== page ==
Essential Passage 3: Chapter XLIII
They placed in the barrow collars,...
(The entire section is 1455 words.)
Essential Passages by Theme: Honor
Essential Passage 1: Chapter XXI
Beowulf, son Ecgtheow, spoke: “Do not lament, wise sire! It seems better that each man avenge his friends than to mourn them to no end. Each of us must await the end of his path in this world, and he who can, should achieve renown before death! That is the best memorial when life is past and a warrior's days are recounted."
Beowulf has successfully vanquished the monster Grendel. However, on the heels of this victory comes an attack by Grendel’s mother, bent on vengeance for the death of her son. Hrothgar, beginning to show his age, is feeling overwhelmed by this new challenge. The death and damage that Grendel inflicted on Heorot have drained the courage and purpose from his heart. Yet Beowulf steps in—reprimanding and encouraging—to say that this challenge is not beyond Hrothgar's depleted strength. A man’s life does not find fulfillment in rest, but in glory. Glory is achieved by meeting the trials and tribulations that life hands a man. Warning has been given of allowing a death to go unavenged, and this dishonor cannot fall on Hrothgar. His legacy to his people is the honor with which he meets such challenges, not his ability to avoid them.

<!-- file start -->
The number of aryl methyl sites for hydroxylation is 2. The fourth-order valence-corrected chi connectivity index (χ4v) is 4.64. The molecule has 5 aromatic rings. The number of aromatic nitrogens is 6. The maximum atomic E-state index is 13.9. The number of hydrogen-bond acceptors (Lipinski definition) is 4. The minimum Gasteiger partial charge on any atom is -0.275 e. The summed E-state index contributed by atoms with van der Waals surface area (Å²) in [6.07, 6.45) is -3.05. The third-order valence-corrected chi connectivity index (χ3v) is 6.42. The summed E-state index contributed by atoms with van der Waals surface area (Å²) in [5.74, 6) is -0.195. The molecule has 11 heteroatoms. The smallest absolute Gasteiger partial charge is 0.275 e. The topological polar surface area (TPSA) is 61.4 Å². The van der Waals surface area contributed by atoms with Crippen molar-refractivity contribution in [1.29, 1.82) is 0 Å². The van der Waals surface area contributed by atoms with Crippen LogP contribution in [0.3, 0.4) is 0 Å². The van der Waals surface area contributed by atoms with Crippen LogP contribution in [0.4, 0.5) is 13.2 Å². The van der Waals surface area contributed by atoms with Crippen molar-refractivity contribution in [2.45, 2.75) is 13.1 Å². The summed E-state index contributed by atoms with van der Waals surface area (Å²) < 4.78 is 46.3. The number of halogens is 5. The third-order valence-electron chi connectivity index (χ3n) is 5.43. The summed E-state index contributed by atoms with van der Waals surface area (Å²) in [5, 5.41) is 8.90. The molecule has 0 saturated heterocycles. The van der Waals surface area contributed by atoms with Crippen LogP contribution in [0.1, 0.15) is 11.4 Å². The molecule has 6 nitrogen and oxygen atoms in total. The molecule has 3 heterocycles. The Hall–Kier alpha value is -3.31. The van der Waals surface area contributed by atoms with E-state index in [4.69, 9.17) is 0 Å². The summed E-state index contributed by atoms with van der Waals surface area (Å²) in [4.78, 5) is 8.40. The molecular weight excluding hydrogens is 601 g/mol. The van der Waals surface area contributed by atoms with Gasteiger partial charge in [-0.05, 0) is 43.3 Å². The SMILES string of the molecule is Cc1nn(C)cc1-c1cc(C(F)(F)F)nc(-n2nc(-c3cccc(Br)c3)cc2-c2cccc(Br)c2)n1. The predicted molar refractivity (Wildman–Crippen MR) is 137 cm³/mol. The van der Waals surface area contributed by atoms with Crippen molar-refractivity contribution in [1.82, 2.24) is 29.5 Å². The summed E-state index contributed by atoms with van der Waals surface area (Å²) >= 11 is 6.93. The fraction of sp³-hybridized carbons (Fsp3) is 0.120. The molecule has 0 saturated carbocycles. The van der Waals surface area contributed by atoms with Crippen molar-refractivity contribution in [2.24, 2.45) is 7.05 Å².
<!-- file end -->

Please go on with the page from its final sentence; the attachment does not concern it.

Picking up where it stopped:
Essential Passage 2: Chapter XXII
The life of the son of Ecgtheow, prince of the Geats, would have ended there underneath the wide earth if his armor of war, hard net of battle, had not aided him; and the Holy God, wisest Maker, wielded the victory. The heavenly Ruler championed his cause, and he soon stood on his feet again.
Beowulf has entered the cavern where Grendel’s body lies, guarded by his equally monstrous mother. Beowulf, in vengeance for the attack on Heorot and the death of Hrothgar’s most trusted advisor, must vanquish this new monster, though she herself is justified in her mind for avenging the death of her son. In the battle with Grendel’s mother, Beowulf fights valiantly but not without challenge. The monster has hit him hard with her knife, but the blow is deflected by his mail shirt. The battle gear that he has brought with him, swimming down through the watery depths to Grendel’s cavern, was worth the effort. Yet it is not armor alone that has saved him, Beowulf acknowledges. It is the grace and mercy of God that has aided the warrior and his armor to turn back the attack.
Essential Passage 3: Chapter XXV
“Drive such evil thoughts from you, dear Beowulf, most excellent youth! Choose for yourself a better course of eternal profit, and do not tend toward arrogance, famed warrior! Your might is in bloom for only a while, but before long sickness or sword shall diminish your strength, either by the fire's fangs or the waves of a flood; by the bite of a blade or a wielded spear; by age or by the darkening of your eyes' clear beam. Death...
(The entire section is 1278 words.)